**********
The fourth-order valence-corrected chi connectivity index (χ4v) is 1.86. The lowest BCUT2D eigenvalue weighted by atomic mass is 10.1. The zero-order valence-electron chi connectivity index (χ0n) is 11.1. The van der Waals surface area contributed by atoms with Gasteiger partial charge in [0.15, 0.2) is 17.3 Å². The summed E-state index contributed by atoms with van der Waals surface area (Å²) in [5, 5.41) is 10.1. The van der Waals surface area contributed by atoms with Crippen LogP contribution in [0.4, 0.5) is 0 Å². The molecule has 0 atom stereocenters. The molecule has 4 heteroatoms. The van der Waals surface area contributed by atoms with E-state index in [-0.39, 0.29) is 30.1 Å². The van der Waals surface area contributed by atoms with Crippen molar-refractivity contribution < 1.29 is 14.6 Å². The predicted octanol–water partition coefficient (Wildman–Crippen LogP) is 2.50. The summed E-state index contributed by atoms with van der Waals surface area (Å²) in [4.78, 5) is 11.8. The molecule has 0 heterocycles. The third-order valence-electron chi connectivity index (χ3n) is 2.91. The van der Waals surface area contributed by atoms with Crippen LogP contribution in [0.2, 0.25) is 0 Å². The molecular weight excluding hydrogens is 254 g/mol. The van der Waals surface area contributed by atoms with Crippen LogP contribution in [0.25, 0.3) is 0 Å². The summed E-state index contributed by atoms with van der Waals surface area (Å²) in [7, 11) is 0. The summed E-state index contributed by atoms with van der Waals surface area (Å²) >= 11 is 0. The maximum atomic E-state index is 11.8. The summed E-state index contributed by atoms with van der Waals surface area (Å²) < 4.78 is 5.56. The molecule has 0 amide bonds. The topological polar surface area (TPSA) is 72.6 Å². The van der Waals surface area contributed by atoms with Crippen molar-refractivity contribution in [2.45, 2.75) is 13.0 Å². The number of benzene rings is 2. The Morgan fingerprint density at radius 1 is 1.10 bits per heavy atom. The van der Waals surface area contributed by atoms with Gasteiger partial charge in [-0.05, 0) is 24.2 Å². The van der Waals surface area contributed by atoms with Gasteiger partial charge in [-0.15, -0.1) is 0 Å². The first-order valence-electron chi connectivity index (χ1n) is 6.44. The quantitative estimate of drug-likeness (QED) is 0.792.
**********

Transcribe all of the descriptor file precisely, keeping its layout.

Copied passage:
The fourth-order valence-corrected chi connectivity index (χ4v) is 1.86. The lowest BCUT2D eigenvalue weighted by atomic mass is 10.1. The zero-order valence-electron chi connectivity index (χ0n) is 11.1. The van der Waals surface area contributed by atoms with Gasteiger partial charge in [0.15, 0.2) is 17.3 Å². The summed E-state index contributed by atoms with van der Waals surface area (Å²) in [5, 5.41) is 10.1. The van der Waals surface area contributed by atoms with Crippen LogP contribution in [0.4, 0.5) is 0 Å². The molecule has 0 atom stereocenters. The molecule has 4 heteroatoms. The van der Waals surface area contributed by atoms with E-state index in [-0.39, 0.29) is 30.1 Å². The van der Waals surface area contributed by atoms with Crippen molar-refractivity contribution < 1.29 is 14.6 Å². The predicted octanol–water partition coefficient (Wildman–Crippen LogP) is 2.50. The summed E-state index contributed by atoms with van der Waals surface area (Å²) in [4.78, 5) is 11.8. The molecule has 0 heterocycles. The third-order valence-electron chi connectivity index (χ3n) is 2.91. The van der Waals surface area contributed by atoms with Crippen LogP contribution in [0.2, 0.25) is 0 Å². The molecular weight excluding hydrogens is 254 g/mol. The van der Waals surface area contributed by atoms with Crippen LogP contribution in [0.25, 0.3) is 0 Å². The summed E-state index contributed by atoms with van der Waals surface area (Å²) in [7, 11) is 0. The summed E-state index contributed by atoms with van der Waals surface area (Å²) >= 11 is 0. The maximum atomic E-state index is 11.8. The summed E-state index contributed by atoms with van der Waals surface area (Å²) < 4.78 is 5.56. The molecule has 0 amide bonds. The topological polar surface area (TPSA) is 72.6 Å². The van der Waals surface area contributed by atoms with Crippen molar-refractivity contribution in [2.45, 2.75) is 13.0 Å². The number of benzene rings is 2. The Morgan fingerprint density at radius 1 is 1.10 bits per heavy atom. The van der Waals surface area contributed by atoms with Gasteiger partial charge in [-0.05, 0) is 24.2 Å². The van der Waals surface area contributed by atoms with Gasteiger partial charge in [-0.15, -0.1) is 0 Å². The first-order valence-electron chi connectivity index (χ1n) is 6.44. The quantitative estimate of drug-likeness (QED) is 0.792.